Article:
The letter accuses Sir Paul Scott-Lee of failing to act on intelligence about the theft of charitable donations and suggests he should admit he cannot police the area adequately. It also asks for his resignation as chief constable.
The letter outlines how the details of one vehicle and its drivers have been reported to West Midlands Police on at least eight occasions for alleged theft of donations. Clothes Aid, which collects for Great Ormond Street Hospital Children's Charity, claims that the vehicle's occupants stole at least 12 tonnes of donations in about 90 days.
"We have consistently found the response to this crime from West Midlands Police very challenging," said Michael Lomotey, head of collection protection at Clothes Aid.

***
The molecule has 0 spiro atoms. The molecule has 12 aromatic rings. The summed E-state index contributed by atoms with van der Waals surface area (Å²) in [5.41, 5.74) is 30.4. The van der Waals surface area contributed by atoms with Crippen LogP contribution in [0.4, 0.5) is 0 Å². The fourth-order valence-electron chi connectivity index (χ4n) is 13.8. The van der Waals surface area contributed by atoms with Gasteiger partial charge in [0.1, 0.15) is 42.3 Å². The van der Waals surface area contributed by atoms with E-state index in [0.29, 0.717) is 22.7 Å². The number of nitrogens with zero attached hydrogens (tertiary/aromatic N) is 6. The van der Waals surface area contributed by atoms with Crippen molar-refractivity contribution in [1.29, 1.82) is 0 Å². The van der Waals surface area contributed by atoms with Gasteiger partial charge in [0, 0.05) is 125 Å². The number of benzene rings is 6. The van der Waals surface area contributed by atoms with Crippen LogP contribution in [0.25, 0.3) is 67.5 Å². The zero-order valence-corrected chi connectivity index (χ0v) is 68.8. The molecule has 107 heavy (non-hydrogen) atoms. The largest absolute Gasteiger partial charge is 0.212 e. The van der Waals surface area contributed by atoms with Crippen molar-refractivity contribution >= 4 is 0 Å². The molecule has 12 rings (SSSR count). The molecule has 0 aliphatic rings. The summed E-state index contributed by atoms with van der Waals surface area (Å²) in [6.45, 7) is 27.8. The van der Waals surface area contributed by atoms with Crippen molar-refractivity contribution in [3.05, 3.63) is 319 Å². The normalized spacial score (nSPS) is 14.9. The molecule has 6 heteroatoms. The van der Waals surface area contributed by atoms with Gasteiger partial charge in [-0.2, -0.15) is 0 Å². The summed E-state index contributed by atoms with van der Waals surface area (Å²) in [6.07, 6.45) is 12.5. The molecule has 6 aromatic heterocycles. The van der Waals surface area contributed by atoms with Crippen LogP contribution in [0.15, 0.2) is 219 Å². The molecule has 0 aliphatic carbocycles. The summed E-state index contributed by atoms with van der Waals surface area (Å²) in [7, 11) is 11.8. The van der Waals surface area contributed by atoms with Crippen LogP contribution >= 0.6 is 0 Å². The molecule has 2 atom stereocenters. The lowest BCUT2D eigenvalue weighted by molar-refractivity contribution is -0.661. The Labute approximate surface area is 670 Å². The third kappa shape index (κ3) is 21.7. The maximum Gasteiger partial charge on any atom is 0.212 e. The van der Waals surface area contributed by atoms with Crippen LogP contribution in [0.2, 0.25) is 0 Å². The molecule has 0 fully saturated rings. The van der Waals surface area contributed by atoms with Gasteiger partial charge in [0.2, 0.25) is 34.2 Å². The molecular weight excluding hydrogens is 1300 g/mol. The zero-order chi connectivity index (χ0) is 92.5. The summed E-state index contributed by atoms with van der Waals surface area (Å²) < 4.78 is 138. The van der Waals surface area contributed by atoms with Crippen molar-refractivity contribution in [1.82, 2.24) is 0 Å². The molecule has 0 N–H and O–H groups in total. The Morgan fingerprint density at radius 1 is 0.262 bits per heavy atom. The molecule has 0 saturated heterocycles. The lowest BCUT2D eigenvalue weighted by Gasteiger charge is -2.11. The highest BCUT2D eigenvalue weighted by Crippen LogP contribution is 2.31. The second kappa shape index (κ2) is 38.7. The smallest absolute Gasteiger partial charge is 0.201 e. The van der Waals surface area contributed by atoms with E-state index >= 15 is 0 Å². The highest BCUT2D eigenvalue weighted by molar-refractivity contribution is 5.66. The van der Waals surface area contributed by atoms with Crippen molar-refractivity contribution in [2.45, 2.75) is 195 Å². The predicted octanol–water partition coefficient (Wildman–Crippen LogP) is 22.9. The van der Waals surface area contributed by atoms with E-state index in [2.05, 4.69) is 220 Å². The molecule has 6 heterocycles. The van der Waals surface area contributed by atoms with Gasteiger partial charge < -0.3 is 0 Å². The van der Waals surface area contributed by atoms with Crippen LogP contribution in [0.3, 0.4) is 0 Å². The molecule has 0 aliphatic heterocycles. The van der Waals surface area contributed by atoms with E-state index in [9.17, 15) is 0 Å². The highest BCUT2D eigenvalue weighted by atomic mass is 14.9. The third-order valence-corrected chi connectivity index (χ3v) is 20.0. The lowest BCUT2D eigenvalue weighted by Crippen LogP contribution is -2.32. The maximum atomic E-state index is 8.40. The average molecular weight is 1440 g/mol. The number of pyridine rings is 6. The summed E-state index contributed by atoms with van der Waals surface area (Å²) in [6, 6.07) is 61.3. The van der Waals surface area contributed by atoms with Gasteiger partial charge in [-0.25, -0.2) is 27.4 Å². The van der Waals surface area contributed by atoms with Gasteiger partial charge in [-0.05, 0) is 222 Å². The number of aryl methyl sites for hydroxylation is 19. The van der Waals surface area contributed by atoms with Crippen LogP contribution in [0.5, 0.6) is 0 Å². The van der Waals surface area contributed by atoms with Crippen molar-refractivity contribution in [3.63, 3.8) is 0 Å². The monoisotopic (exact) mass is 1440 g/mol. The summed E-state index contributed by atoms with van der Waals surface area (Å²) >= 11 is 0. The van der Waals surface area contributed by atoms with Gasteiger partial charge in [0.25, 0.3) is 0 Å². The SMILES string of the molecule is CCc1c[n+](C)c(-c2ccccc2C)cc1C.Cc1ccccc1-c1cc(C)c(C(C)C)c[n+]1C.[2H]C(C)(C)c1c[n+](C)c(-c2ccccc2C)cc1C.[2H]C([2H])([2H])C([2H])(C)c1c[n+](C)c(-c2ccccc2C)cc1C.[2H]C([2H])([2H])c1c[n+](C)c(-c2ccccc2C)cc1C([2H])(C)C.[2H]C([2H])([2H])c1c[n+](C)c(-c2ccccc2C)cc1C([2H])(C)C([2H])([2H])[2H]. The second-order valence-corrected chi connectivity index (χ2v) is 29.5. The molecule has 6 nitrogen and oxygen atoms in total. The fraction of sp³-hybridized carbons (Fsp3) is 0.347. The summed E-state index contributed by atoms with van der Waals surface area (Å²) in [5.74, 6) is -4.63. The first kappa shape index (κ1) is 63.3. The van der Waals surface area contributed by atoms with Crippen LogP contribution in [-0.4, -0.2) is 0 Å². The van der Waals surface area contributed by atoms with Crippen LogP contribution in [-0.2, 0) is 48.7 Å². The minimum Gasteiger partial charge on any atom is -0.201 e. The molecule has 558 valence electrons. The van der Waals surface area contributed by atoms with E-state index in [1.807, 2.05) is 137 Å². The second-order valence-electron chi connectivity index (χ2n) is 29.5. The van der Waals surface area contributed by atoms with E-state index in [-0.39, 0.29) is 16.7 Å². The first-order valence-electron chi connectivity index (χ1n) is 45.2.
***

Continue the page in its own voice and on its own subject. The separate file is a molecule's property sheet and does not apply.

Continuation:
"Whereas most other police forces in the UK are looking at the problem of charity bag theft to some degree, West Midlands Police appear not to be concerned."
Metropolitan Police commanders at Territorial Policing Headquarters have agreed to consider Clothes Aid's action plans and new operational tactics.
A spokesman for West Midlands Police said: "We can confirm we are liaising with Clothes Aid to address some issues raised with them and that the liaison is ongoing."
Charity clothing collections are a lucrative fundraising activity, bringing in £550m a year in the UK. But bogus collections are on the increase and now cost genuine charities an estimated £3m a year, according to Clothes Aid (Third Sector, 5 September).